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Richard Schnepf of Granville, Iowa, checks on soybeans and hand picks some waterhemp weeds along the edge of a soybean field on Sept. 7. He was harvesting the field on Sept. 14, about 10 days ahead of normal. Photo taken Sept. 7, 2018, near Granville, Iowa. (Mikkel Pates/Agweek)

NW Iowa harvest starts on 70 bushel beans

GRANVILLE, Iowa — Richard Schnepf started harvesting soybeans on Sept. 15, despite the aftereffects of big rains in early September. He thinks that's a good 10 days ahead of time.

Schnepf farms about 500 acres, raising corn and soybeans and feeding hogs, and is involved in other ag-related businesses. A week before harvest, Schnepf was pulling a few waterhemp weeds along the field edges, checking for lodging after rains in early September.

This particular bean field had previously been nine years in continuous corn. This year, It was planted to dicamba-resistant soybeans but not sprayed with dicamba.

"We had good control with our normal herbicide program," Schnepf explained. "There's a little more (weed) pressure on your end-rows, your fence line."

Richard Schnepf of Granville, Iowa, raised dicamba-tolerant soybeans in 2018 but did not spray with dicamba.He planted the dicamba beans for new yield traits and as a defensive move in case of drift.

"That's what my ag suppliers were kind of promoting," Schnepf explained.

Schnepf didn't have exact figures but thought his rainfall totals were 150 to 200 percent of normal this year. He had some hail in early September, which is quite late. Rainfall totals were highly variable, with his farm getting 3.5 inches while others within 20 miles were getting 2- to 7-inch rains.

Bean yields are showing some promise, perhaps in the neighborhood of 70-bushels per acre or more. Despite the rains, Schnepf thought that most farmers will be able to get into the well-tiled soils in the area.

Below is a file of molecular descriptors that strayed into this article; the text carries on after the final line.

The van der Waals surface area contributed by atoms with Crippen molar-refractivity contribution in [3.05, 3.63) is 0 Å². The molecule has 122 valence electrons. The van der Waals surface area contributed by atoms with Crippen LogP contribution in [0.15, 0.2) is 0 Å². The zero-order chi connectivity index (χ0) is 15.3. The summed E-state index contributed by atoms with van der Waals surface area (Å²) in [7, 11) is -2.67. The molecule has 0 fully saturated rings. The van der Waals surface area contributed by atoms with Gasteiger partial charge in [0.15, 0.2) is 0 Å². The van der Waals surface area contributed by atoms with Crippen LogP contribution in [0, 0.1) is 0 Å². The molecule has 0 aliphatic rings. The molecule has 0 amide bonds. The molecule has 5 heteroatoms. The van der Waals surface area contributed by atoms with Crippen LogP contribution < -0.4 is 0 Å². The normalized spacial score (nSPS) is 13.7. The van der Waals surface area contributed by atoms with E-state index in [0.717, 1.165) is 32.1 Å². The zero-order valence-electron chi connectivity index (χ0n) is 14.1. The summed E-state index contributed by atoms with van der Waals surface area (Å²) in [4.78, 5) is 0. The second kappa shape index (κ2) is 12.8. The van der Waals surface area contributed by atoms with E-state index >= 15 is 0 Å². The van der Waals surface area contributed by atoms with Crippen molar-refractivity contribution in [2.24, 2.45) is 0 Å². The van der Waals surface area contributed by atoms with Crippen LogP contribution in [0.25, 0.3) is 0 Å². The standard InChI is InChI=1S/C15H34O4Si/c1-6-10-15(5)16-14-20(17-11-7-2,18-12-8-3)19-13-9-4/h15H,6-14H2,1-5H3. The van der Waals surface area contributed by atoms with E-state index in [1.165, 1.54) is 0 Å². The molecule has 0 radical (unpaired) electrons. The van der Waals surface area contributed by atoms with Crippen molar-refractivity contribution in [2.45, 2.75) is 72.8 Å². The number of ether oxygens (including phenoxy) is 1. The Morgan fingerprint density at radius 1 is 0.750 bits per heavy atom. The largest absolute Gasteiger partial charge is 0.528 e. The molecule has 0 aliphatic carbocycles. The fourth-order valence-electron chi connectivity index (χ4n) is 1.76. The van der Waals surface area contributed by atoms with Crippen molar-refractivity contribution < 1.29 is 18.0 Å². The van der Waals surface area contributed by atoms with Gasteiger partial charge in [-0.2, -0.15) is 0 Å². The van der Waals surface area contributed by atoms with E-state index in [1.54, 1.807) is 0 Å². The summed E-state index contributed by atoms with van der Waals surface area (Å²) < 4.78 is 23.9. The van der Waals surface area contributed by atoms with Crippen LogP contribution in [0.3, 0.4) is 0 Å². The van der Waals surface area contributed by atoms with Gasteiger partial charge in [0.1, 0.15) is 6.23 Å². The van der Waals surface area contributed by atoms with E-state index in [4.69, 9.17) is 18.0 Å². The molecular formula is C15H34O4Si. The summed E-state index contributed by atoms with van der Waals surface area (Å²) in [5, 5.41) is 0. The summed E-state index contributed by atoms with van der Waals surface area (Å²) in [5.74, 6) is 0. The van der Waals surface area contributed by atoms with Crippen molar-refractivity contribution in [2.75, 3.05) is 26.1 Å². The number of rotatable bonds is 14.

Usually, Schnepf plants corn-on-corn, but when it was decision time for the 2018 crop, soybean prices were "pretty decent," so he'd planted more of them in 2018 than the year before.

"I forward-contracted over half of them, a little heavier on beans this year," he said, of his marketing strategy. He has enough capacity to bin the rest and "wait and see what happens this winter" for prices and whether the effects of tariffs and trade wars subside.

Some livestock farmers in his area had been cutting corn for silage. They figure the yield on the corn in the silage at an equivalency to 220 to 230 bushels per acre yield, some to 250 bushels.

"It's been a good crop again, for corn," he says, of his area.

Despite poor crop prices, Schnepf said one indicator of the economic mood in his area was that one 120-acre piece of land, six miles east of him, sold for $14,300 an acre in an auction in early September, with two competitive neighbors.

"It was over in 15 minutes," Schnepf said. "I thought $12,000 (per acre) would stop it, and it still went above that."